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Putin ‘em Away: An Introduction to Sambo

12 August 2011 One Comment

By: Gregg Humphreys

SAMBO: A Short History.

Sambo was created by two men, Viktor Spiridonov and Vasli Oshchepkov. Spiridonov studied the indigenous folk wrestling styles of the Soviet Republics with the most notable being Chidaoba (Georgia) and Kurash (Uzbekistan). He also studied the systems of almost every Soviet Republic as well as Mongolia.
Oshchepkov studied judo in Japan and achieved a Nidan rank( 2nd Degree Blackbelt).

Both these men took what they felt was useful from the styles they studied and combined them to create a style what is now known as Sambo. Sambo is an acronym for Self Defense without Weapons. It became an official Soviet Sport in November of 1938. Oshchepkov was accused of being a spy for Japan under the Stalin regime and was executed in 1937.

During the late 1950′s and early 1960′s the Soviets began entering judo competitions and created havoc with their unorthodox throws and armlocks. Today the Sambo influence on judo is very apparent.
Russian Prime Minister (Former President) Vladimir Putin is a black belt in judo but he actually studied sambo and attained a Master of Sport Ranking prior to his judo training.

Sambo has several different variants: Sport Sambo which is similar to judo, Combat Sambo which is similar to MMA and Military Sambo. I’ll focus on Sport Sambo.

A Personal History

Having a judo background I became fascinated with Sambo during the 70′s and began traveling to the Soviet Union in the late 80′s. Since that time I have trained in Russia, Ukraine and Belarus on a bi-annual basis. During the off years I have hosted a variety of Russian coaches with the most notable being Igor Kurinnoy of Moscow. Igor is a 3x World Sambo Champion, 5x Sambo World Cup Champion, a World Sumo Silver Medalist and an International Judo Champion.

Igor Kurinnoy, Gregg Humphreys, Alexander (Sasha) Yakolev and son Corey Humphreys at Sambo-70

Over the years Igor has become one of my best friends. I’m his North American representative and editor for his Sambo for Professionals Series.
The one thing that I found in Sambo that makes it different is it’s adaptability, practioners today like its founders will take techniques from other arts and use them. Another factor is that rather then force the body to adapt to a certain technique the Russians will adjust the technique to the body. Sambo is not a collection of techniques but rather a methodology and philosophy.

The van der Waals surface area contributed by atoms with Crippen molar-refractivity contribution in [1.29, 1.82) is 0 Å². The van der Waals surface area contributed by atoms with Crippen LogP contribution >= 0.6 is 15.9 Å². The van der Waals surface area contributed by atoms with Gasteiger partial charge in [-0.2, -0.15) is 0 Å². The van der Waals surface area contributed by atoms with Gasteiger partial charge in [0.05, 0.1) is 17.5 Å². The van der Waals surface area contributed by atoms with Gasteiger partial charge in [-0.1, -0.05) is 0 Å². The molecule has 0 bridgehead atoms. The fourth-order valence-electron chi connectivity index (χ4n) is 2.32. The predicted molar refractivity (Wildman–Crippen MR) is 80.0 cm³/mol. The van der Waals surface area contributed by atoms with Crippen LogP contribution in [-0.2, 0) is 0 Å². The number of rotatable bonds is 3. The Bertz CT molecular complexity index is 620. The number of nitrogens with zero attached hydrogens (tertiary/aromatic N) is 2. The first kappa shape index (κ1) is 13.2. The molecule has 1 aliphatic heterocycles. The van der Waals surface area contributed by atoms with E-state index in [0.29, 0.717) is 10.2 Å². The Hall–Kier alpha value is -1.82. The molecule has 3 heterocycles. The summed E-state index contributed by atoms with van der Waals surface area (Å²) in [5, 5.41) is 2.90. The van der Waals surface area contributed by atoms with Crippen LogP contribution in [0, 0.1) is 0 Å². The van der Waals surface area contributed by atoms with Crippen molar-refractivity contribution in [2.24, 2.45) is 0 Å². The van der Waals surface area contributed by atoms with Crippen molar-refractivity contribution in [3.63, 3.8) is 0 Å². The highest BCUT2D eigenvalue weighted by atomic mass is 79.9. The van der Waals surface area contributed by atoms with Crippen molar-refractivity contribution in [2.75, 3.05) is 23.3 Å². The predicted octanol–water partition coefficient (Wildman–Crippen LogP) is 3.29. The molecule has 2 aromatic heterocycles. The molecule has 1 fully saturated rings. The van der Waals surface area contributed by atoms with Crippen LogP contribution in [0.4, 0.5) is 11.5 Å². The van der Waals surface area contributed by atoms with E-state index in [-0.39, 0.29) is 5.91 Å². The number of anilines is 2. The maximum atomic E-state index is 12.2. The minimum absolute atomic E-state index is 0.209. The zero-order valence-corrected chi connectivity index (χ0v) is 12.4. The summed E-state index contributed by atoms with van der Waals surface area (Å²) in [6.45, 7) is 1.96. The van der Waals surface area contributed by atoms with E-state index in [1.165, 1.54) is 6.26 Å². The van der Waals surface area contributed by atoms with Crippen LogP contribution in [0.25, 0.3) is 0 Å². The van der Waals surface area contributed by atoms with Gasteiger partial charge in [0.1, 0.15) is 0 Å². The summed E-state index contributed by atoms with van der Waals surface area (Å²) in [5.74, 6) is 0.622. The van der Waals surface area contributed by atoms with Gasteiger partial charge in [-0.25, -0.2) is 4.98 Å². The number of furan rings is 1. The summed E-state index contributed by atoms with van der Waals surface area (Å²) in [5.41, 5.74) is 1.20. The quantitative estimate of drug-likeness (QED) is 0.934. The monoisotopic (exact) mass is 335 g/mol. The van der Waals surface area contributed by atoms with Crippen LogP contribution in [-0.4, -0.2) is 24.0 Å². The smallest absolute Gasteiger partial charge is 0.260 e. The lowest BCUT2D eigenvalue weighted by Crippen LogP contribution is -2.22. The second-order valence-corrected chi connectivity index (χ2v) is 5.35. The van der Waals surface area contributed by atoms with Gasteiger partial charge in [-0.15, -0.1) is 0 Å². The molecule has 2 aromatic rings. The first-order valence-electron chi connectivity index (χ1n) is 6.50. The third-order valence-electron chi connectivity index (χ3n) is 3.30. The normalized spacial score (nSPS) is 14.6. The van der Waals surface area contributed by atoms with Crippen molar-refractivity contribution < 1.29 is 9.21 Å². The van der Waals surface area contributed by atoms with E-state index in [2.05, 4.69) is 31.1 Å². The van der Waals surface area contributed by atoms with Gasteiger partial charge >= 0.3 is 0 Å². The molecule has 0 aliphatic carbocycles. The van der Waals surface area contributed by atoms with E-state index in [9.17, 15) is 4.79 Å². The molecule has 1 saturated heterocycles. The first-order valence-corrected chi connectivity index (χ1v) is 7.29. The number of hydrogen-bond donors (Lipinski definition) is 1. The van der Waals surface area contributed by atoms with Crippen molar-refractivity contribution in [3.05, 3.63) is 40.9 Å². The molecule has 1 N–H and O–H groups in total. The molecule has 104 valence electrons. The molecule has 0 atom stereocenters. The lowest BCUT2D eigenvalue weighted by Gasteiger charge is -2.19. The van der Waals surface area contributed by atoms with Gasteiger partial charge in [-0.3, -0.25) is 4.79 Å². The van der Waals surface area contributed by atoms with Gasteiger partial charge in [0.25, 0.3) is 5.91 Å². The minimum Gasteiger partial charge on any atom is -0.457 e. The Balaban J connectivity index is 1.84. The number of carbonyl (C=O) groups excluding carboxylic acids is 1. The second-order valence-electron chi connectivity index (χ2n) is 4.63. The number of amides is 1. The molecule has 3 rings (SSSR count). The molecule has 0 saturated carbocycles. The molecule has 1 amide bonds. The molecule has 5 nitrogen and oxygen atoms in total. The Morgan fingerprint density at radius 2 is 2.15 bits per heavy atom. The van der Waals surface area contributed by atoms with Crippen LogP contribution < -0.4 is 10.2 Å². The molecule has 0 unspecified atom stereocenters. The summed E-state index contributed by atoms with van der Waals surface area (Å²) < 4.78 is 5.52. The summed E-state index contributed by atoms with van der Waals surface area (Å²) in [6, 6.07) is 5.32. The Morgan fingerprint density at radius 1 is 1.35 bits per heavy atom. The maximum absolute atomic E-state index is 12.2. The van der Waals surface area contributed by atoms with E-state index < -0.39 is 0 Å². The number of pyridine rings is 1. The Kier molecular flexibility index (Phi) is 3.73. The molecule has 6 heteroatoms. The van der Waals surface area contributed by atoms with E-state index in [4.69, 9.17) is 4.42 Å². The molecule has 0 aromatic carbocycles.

The practices are amazing, often you’ll find the sambo wrestlers training with judoka, sumo wrestlers and freestylers. One common misconception about Sambo is that it is a style that focuses on leglocks. Leglocks are an integral part of sambo, however it is primarily a throwing sport with a comprehensive ground system. In Russian, judo and sambo are regarded as different sides to the same coin.

There are a large number of clubs in Moscow but the most famous is Sambo-70. Sambo-70 is a large sports school with over 1500 members. It has four training halls with another massive hall. On any given day you’ll find 150-200 athletes on the mat. Among these athletes you’ll find past and former Olympic and World Champions, up and comers and new students. The former Olympic and World guys are there not only to train but to help the younger guys improve, the lack of ego was amazing. Igor has three schools throughout Moscow and athletes seek him out to train with him as he is widely regarded as the most technical and innovative coach in Russia.

In closing I would encourage any wrestler/martial artist to study sambo and take advantage of it’s richness of techniques.

Gregg Humphreys is the judo and sambo coach at Miletich Fighting Systems in Bettendorf, IA.

One Comment »

  • Nolan said:

    SAMBO is so cool. I wish I could learn this great Martial Art. I love that it combines many different styles of traditional eurasian wrestling, as well as Jujitsu and Judo. Awesome.

    Someone needs to bring this great wrestling style to South Beach SoCal! Stat!

    Good article.

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